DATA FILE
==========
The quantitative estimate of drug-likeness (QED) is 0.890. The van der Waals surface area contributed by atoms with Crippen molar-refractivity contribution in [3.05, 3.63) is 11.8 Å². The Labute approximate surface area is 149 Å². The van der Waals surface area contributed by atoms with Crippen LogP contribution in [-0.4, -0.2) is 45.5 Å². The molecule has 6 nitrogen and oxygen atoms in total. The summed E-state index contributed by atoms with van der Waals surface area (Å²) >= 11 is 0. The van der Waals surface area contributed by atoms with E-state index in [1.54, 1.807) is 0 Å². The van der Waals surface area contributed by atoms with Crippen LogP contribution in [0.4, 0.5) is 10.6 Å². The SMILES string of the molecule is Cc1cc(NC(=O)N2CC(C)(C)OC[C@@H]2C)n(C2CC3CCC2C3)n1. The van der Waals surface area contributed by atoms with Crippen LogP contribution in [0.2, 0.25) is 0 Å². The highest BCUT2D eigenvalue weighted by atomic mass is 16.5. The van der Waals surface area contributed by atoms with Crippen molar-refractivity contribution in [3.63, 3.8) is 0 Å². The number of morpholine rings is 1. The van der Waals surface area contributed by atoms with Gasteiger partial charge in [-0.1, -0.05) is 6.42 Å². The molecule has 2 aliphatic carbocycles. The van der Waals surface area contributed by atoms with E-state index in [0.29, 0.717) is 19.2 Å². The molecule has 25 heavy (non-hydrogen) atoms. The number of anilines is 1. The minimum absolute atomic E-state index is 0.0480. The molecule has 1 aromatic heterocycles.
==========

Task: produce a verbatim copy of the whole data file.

The quantitative estimate of drug-likeness (QED) is 0.890. The van der Waals surface area contributed by atoms with Crippen molar-refractivity contribution in [3.05, 3.63) is 11.8 Å². The Labute approximate surface area is 149 Å². The van der Waals surface area contributed by atoms with Crippen LogP contribution in [-0.4, -0.2) is 45.5 Å². The molecule has 6 nitrogen and oxygen atoms in total. The summed E-state index contributed by atoms with van der Waals surface area (Å²) >= 11 is 0. The van der Waals surface area contributed by atoms with E-state index in [1.54, 1.807) is 0 Å². The van der Waals surface area contributed by atoms with Crippen LogP contribution in [0.4, 0.5) is 10.6 Å². The SMILES string of the molecule is Cc1cc(NC(=O)N2CC(C)(C)OC[C@@H]2C)n(C2CC3CCC2C3)n1. The van der Waals surface area contributed by atoms with Crippen LogP contribution in [0.2, 0.25) is 0 Å². The highest BCUT2D eigenvalue weighted by atomic mass is 16.5. The van der Waals surface area contributed by atoms with Crippen molar-refractivity contribution in [3.63, 3.8) is 0 Å². The number of morpholine rings is 1. The van der Waals surface area contributed by atoms with Gasteiger partial charge in [-0.1, -0.05) is 6.42 Å². The molecule has 2 aliphatic carbocycles. The van der Waals surface area contributed by atoms with E-state index in [0.29, 0.717) is 19.2 Å². The molecule has 25 heavy (non-hydrogen) atoms. The number of anilines is 1. The minimum absolute atomic E-state index is 0.0480. The molecule has 1 aromatic heterocycles.